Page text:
The woman who drew my blood was very pleasant and had no problems with my picture taking (she even held her position for a moment so I could get a good shot). I have always liked to watch the process (the vampire in me?), so taking pictures came naturally.
Blood work accomplished, I made a dash for the next logical location:
Two days later I received an email from WellnessFX to let me know that my results were in. It also said that there were no critical issues, but I should consult my doctor about my TSH. The email also reminded me that once I checked my results, I should schedule my consultation with one of their Wellness Team.
I quickly logged on to my results page. It is divided into categories by health issue: Cardiovascular Health, Metabolic, Liver, Kidney, Electrolytes, Bone, and Vitamins. First the good news. My liver and kidney function is good, my electrolytes are normal, my calcium is good. My vitamin D was a little low, which surprised me considering I live and work out in the desert. Darn sunscreen.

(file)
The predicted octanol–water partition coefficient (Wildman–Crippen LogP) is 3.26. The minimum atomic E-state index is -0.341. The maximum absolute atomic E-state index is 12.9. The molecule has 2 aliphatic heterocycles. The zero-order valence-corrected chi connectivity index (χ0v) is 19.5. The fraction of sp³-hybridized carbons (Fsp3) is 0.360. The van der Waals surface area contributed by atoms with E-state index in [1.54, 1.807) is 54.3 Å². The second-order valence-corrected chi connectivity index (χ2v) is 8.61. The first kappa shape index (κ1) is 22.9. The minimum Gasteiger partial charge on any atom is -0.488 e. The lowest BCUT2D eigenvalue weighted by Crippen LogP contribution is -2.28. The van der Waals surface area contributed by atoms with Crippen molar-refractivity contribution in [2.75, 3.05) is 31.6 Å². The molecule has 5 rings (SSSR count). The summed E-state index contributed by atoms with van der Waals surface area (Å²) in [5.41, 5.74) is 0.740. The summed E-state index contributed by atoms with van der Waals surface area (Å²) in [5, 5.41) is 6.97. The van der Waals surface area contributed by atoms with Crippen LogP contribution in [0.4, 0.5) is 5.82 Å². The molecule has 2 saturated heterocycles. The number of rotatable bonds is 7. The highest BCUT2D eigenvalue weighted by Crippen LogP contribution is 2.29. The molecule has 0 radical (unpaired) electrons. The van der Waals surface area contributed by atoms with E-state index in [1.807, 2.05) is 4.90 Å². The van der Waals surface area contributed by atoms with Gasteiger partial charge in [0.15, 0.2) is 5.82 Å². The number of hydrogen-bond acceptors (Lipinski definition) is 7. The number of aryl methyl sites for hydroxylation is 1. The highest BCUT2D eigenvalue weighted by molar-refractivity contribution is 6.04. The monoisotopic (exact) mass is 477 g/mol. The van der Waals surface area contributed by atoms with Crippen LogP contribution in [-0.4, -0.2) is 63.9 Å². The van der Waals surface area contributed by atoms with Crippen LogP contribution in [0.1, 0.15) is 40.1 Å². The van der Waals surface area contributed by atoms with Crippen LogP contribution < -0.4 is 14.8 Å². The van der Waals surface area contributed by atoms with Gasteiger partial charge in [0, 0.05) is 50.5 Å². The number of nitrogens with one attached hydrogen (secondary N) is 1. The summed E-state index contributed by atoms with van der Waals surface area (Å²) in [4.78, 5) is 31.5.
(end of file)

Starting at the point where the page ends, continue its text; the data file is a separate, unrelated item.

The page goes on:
The not-so-good news, as indicated in the email, is that my TSH was too high, which happens when your thyroid is underactive. As very clearly explained on my results page: “The thyroid gland makes hormones that regulate your body’s metabolism. An underactive thyroid results in low energy and weight gain, while an overactive thyroid causes hyper-activity or excessive weight loss.” And here I’ve been blaming my tiredness on lack of sleep.
Also on the bad news side, is my cholesterol. In spite of eating a pretty healthy vegan diet, exercising, and maintaining a good body weight, my cholesterol is moderately high at 218. While my HDL (good cholesterol) is in the good range, it is not outstanding and doesn’t make up for the high level of LDL (bad cholesterol).
Even scarier for me, probably because I recently saw a 60 minutes report on the topic, was the Apo B level. From the website, “Apolipoprotein B, or Apo B, is the protein in bad cholesterol that binds to arteries to create clogging cholesterol deposits. Because it causes LDL binding to blood vessels, studies have shown that your ApoB level may be a better measure of cardiovascular risk than even LDL cholesterol.” High is over 80, and mine is 130.